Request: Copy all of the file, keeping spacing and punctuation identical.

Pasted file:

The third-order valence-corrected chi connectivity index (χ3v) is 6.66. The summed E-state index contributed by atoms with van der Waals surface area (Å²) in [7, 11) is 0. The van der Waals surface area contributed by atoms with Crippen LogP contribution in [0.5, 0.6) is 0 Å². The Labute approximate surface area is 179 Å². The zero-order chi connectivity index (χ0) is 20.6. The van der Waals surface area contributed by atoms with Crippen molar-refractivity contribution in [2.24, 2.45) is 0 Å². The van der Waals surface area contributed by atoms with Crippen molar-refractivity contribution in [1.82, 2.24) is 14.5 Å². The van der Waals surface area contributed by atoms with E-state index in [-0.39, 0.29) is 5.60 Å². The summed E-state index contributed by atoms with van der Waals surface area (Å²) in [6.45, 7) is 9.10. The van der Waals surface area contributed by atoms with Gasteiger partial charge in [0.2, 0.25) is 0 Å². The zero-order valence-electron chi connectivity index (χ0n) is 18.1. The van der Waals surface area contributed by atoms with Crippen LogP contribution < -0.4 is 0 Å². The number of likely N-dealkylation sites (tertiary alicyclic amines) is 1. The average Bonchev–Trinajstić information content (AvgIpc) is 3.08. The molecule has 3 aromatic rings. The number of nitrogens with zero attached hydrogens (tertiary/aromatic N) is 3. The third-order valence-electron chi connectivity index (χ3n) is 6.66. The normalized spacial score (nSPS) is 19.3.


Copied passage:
The third-order valence-corrected chi connectivity index (χ3v) is 6.66. The summed E-state index contributed by atoms with van der Waals surface area (Å²) in [7, 11) is 0. The van der Waals surface area contributed by atoms with Crippen LogP contribution in [0.5, 0.6) is 0 Å². The Labute approximate surface area is 179 Å². The zero-order chi connectivity index (χ0) is 20.6. The van der Waals surface area contributed by atoms with Crippen molar-refractivity contribution in [2.24, 2.45) is 0 Å². The van der Waals surface area contributed by atoms with Crippen molar-refractivity contribution in [1.82, 2.24) is 14.5 Å². The van der Waals surface area contributed by atoms with E-state index in [-0.39, 0.29) is 5.60 Å². The summed E-state index contributed by atoms with van der Waals surface area (Å²) in [6.45, 7) is 9.10. The van der Waals surface area contributed by atoms with Gasteiger partial charge in [0.2, 0.25) is 0 Å². The zero-order valence-electron chi connectivity index (χ0n) is 18.1. The van der Waals surface area contributed by atoms with Crippen LogP contribution < -0.4 is 0 Å². The number of likely N-dealkylation sites (tertiary alicyclic amines) is 1. The average Bonchev–Trinajstić information content (AvgIpc) is 3.08. The molecule has 3 aromatic rings. The number of nitrogens with zero attached hydrogens (tertiary/aromatic N) is 3. The third-order valence-electron chi connectivity index (χ3n) is 6.66. The normalized spacial score (nSPS) is 19.3.